As we have discussed before, someone - and I tried to find the source of the quote, but couldn't - said that "four years ago Barack Obama was on a crusade; this year he's in a campaign."
Obama won the crusade, but Mitt Romney will win this campaign.
I know … I know. The polls are close. The national polls are tied; the state polls tilt toward Barack Obama.
I know all that.
But, Romney will win.
As we have discussed for the past 127 years since this campaign began, the Obamas could not abide having the election be a referendum on his first term, so he has authorized (as the disclaimers on his ads have told us) maybe a half billion dollars in spending on destroying the character of Mitt Romney.
I can't remember a single positive ad from Obama's campaign. There have been some, I'm sure, but the overwhelming weight of personal, hateful ads about Romney are what stick in my mind.
They didn't work. I voted for Romney before I left for Ukraine.
You know all the data points:
-- Unemployment (pending this morning's report) is still way higher than we were promised.
-- The national debt is still way higher than we were promised.
-- The big banks are still thumbing their noses at all of use, in spite of what we were promised.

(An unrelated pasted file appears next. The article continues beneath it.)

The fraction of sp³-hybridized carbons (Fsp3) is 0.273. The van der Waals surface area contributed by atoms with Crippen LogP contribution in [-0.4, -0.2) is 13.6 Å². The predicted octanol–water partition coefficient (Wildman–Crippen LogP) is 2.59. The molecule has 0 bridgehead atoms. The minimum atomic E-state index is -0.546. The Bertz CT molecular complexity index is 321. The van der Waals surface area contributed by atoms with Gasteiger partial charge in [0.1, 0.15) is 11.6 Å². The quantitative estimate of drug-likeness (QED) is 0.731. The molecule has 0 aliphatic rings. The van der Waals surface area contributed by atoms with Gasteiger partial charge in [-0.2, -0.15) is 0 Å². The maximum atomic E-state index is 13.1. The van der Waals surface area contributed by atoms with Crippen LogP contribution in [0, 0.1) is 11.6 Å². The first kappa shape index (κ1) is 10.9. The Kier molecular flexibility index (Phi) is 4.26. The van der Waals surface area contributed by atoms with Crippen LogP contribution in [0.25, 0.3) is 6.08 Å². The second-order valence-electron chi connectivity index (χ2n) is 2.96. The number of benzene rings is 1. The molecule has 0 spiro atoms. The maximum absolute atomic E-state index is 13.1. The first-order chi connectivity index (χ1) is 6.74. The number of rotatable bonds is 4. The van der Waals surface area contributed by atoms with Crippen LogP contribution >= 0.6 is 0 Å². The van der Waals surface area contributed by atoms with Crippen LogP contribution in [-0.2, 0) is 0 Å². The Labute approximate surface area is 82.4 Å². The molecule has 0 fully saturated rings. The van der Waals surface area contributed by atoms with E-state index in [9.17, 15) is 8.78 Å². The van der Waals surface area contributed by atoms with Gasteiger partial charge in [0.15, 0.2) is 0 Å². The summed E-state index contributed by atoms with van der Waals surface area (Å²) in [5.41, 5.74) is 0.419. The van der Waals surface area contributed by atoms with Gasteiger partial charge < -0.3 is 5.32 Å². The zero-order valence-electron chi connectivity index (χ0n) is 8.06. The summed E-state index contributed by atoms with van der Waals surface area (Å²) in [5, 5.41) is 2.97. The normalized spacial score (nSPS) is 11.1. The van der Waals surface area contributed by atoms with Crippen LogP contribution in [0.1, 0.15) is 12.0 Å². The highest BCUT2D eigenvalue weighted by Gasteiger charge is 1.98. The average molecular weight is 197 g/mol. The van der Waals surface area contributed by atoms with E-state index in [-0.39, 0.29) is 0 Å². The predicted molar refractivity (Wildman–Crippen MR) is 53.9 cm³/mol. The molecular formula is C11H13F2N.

-- We are still spending about a billion dollars a day importing foreign oil while Obama and his Energy Secretary chased a multi-billion dollar rainbow of alternative fuels that has turned into a multi-billion dollar nightmare of failed companies and tax dollars funneled to political pals.
-- Our standing in the world - if the Middle East and North Africa are any indication - is lower than it was under George W notwithstanding Barack Obama's promise that the reaching out of his hand of friendship would be greeted with shouts of joy and smiles of welcome.
-- Trying to dodge Benghazi until after next Tuesday doesn't change the emerging facts. Our inability to steer events in Syria only serves to further erode our influence in the region and around the world.
Four years ago the nation rushed headlong to elect a Black man who appeared to be ready to change the tone and timbre of politics in America. In spite of my support for John McCain, I thought that Obama's election marked a positive turning point in American history.
But, along with millions of others, I have been disappointed - bitterly disappointed - in Obama's performance.
Obama's Presidency has been brutally doctrinaire in domestic policy, and deadly ineffective in foreign policy.